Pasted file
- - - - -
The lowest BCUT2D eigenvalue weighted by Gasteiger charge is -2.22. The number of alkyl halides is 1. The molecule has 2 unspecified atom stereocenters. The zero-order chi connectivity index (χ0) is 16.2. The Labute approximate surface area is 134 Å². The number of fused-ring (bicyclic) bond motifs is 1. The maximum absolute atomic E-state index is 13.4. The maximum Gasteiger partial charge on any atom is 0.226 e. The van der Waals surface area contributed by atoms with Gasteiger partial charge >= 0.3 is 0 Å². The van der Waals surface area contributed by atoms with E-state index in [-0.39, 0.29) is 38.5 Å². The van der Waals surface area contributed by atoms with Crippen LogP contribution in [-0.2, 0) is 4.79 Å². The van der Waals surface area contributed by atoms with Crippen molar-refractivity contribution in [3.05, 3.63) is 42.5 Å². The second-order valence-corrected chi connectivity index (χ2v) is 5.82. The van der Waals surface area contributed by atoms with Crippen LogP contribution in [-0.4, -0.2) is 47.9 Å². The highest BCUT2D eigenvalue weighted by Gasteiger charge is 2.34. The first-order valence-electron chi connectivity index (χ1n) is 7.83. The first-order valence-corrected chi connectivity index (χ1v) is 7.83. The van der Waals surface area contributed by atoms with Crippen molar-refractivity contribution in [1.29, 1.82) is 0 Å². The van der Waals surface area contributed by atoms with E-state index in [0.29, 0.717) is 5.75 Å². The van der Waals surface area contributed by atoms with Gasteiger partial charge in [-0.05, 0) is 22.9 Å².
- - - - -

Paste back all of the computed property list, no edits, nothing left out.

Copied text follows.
The lowest BCUT2D eigenvalue weighted by Gasteiger charge is -2.22. The number of alkyl halides is 1. The molecule has 2 unspecified atom stereocenters. The zero-order chi connectivity index (χ0) is 16.2. The Labute approximate surface area is 134 Å². The number of fused-ring (bicyclic) bond motifs is 1. The maximum absolute atomic E-state index is 13.4. The maximum Gasteiger partial charge on any atom is 0.226 e. The van der Waals surface area contributed by atoms with Gasteiger partial charge >= 0.3 is 0 Å². The van der Waals surface area contributed by atoms with E-state index in [-0.39, 0.29) is 38.5 Å². The van der Waals surface area contributed by atoms with Crippen LogP contribution in [-0.2, 0) is 4.79 Å². The van der Waals surface area contributed by atoms with Crippen molar-refractivity contribution in [3.05, 3.63) is 42.5 Å². The second-order valence-corrected chi connectivity index (χ2v) is 5.82. The van der Waals surface area contributed by atoms with Crippen LogP contribution in [-0.4, -0.2) is 47.9 Å². The highest BCUT2D eigenvalue weighted by Gasteiger charge is 2.34. The first-order valence-electron chi connectivity index (χ1n) is 7.83. The first-order valence-corrected chi connectivity index (χ1v) is 7.83. The van der Waals surface area contributed by atoms with Crippen molar-refractivity contribution in [1.29, 1.82) is 0 Å². The van der Waals surface area contributed by atoms with E-state index in [0.29, 0.717) is 5.75 Å². The van der Waals surface area contributed by atoms with Gasteiger partial charge in [-0.05, 0) is 22.9 Å².